Open year-round from sunrise to sunset, the Sawtooth Botanical Garden is not only a gorgeous spot to explore but also a venue for events, classes, and opportunities for learning more about species native to our high-altitude area. Located on Highway 75 at the turn into Gimlet subdivision, the Garden is also conveniently located along the bike path, making it the perfect destination for tourists and locals alike looking to explore a little of the Wood River Valley’s backyard.
Founded in 1994 by a small group of local passionate gardeners and environmentalists, the Sawtooth Botanical Garden is a non-profit located on five acres dedicated to different displays within a public garden.
Part of what makes the Garden unique is its mission to represent the five biomes of south-central Idaho. Thus, the master plan of the garden has five major gardens representing these biomes: Sagebrush Steppe garden, Lava Rock garden, Alpine garden, Montane garden and Riparian garden. Carol’s Wildflower Garden, named for Carol Blackburn, the Garden’s horticulturalist, also shows native species of Idaho, specifically wildflowers.
In addition to those five distinct areas are a number of other gardens, most notably the Garden of Infinite Compassion, created in September 2005 to honor the Dalai Lama’s visit to the Wood River Valley. The space is meant to be meditative and allow a space for contemplation. Sixteen dominant rocks in this garden represent the 16 Arhats or disciples of Buddha. The Serenity Pond features riparian plants and has a Brazilian quartz crystal in the center. When the Dalai Lama visited in 2005, he donated a beautiful prayer wheel filled with a million hand-written prayers. The wheel weighs 400 pounds and was hand-made by goldsmiths and painters in Dharamsala, India.
A number of spaces and structures throughout the Sawtooth Botanical Garden make it more than a place to view plant species but somewhere to enjoy the day. The Ellen Long Garden Pavilion, named for the late Ellen Long, provides views of the mountains to the north and is a perfect venue for events. The Visitor’s Center acts as both gathering place and community center where one can take a break from the heat, learn about upcoming workshops, or talk to knowledgeable staff about the Garden. This space can also be used as a venue for meetings and workshops as well. The Garden’s Education Beds on the southeast corner of the property are a space for both children and adults to get hands-on education about how plants grow and where food comes from. During growing season, these beds have a variety of fruits, vegetables, herbs, and more and one can also see multiple ways to recycle organic matter to be used in the garden.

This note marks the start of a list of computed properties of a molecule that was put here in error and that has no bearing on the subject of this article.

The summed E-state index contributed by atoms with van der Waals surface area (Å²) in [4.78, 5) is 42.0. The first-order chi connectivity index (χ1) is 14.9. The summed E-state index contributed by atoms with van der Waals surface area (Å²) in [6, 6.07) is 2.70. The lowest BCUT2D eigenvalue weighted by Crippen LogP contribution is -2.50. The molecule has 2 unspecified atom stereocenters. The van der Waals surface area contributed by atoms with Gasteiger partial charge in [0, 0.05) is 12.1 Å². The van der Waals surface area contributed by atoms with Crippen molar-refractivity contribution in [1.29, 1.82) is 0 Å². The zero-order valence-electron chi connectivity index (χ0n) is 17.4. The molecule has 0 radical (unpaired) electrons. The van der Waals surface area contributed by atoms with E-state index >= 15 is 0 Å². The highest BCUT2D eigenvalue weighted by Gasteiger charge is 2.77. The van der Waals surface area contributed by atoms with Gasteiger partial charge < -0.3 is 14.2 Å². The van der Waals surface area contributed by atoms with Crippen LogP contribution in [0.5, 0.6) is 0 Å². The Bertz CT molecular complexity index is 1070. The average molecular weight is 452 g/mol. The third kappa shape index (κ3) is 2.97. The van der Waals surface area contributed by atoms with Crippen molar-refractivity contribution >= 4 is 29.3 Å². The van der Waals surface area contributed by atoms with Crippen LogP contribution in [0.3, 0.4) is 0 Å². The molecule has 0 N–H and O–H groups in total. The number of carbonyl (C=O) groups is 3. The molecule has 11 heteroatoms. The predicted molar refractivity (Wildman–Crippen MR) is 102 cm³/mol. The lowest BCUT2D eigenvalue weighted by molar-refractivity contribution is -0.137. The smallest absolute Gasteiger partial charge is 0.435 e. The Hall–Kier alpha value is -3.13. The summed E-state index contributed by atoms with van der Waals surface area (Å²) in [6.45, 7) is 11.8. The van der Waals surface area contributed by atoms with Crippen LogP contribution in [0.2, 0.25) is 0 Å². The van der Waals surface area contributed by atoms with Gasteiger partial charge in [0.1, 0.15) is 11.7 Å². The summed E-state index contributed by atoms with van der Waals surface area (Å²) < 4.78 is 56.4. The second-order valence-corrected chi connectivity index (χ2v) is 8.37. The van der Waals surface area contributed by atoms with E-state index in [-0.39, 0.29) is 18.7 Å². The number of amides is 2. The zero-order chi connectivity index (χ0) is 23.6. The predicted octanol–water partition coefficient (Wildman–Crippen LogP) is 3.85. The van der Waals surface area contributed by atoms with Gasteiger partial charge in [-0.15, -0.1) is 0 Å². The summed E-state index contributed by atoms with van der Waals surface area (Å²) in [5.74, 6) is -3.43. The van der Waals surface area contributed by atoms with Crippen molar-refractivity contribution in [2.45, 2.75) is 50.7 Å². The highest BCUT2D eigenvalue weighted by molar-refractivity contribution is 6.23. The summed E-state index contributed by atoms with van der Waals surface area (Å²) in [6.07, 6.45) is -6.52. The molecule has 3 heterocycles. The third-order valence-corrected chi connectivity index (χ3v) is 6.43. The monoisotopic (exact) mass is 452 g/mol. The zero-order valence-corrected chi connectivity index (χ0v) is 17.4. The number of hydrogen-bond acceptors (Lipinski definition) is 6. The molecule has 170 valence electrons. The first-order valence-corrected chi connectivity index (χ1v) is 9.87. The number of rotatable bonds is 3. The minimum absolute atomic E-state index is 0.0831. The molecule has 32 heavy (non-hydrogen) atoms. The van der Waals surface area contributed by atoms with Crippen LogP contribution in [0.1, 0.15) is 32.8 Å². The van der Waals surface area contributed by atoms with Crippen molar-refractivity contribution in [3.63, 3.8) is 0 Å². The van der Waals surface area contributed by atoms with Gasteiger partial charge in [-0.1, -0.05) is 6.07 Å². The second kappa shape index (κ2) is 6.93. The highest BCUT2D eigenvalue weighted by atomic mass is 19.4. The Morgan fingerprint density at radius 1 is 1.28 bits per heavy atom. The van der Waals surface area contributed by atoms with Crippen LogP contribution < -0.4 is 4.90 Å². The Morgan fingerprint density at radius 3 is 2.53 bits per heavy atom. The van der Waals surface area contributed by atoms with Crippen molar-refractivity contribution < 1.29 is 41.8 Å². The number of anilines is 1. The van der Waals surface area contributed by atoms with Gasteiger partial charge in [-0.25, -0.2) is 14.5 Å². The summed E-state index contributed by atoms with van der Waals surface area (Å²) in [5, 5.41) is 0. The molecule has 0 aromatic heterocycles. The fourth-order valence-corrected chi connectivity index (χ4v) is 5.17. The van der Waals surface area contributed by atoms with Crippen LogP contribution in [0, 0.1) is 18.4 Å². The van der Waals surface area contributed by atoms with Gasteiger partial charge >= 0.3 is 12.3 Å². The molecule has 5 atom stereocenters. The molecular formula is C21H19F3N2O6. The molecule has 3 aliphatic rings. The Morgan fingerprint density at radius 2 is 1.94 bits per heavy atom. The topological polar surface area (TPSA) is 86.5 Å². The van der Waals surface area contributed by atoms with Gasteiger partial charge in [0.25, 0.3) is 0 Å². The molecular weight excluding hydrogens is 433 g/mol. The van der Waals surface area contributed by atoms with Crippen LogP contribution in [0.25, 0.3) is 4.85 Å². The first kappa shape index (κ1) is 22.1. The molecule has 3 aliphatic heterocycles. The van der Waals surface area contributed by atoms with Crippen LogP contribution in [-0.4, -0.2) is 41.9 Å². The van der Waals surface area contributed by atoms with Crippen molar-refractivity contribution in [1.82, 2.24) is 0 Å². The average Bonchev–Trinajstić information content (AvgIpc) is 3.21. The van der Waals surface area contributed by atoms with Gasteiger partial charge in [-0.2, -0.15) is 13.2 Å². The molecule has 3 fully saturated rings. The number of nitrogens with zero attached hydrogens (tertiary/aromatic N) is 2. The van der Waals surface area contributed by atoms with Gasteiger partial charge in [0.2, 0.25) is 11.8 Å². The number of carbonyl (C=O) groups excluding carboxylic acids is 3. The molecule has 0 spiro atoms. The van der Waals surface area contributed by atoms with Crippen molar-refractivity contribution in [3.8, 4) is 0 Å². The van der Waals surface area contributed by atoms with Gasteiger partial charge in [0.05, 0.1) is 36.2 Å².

The Greenhouse has seen many changes and uses over its 20 years including a space for relaxation, a production garden, a venue for festivals and parties and is now planted with a citrus grove and education and demonstration beds as well as an area for classes and events year-round.
The Sawtooth Sandbox is a play-space for children with picnic tables, sandbox toys, nets, and buckets. Children can build sandcastles and catch water skippers in the nearby stream.
Classes and Events
The Sawtooth Botanical Garden hosts events, classes, and workshops year-round for both adults and children. Classes might include using native plants to make medicinal salves and tea, watercolor sketching, wreath-making, origami ornaments, and more. There are many annual events that take place at the Garden including the Garden Tour in July, the Summer Gala in August, fall pumpkin chucking, the annual Bug Zoo, and wildflower walks. The Garden is also available for rent for private events and parties. Check their website for upcoming classes and events.
There are several ways to be involved in the Sawtooth Botanical Garden beyond visiting. One can volunteer or become a member which gives free admission to the Garden year-round, 10% off purchases at the Garden Gift Shop, discounted admission to the Garden Tour, and discounts on retail purchases at several local businesses. Memberships are available at individual, family, and business levels and allows the Garden to offer an inspirational space for the many people who visit the garden, participate in its programming, or utilize its other resources.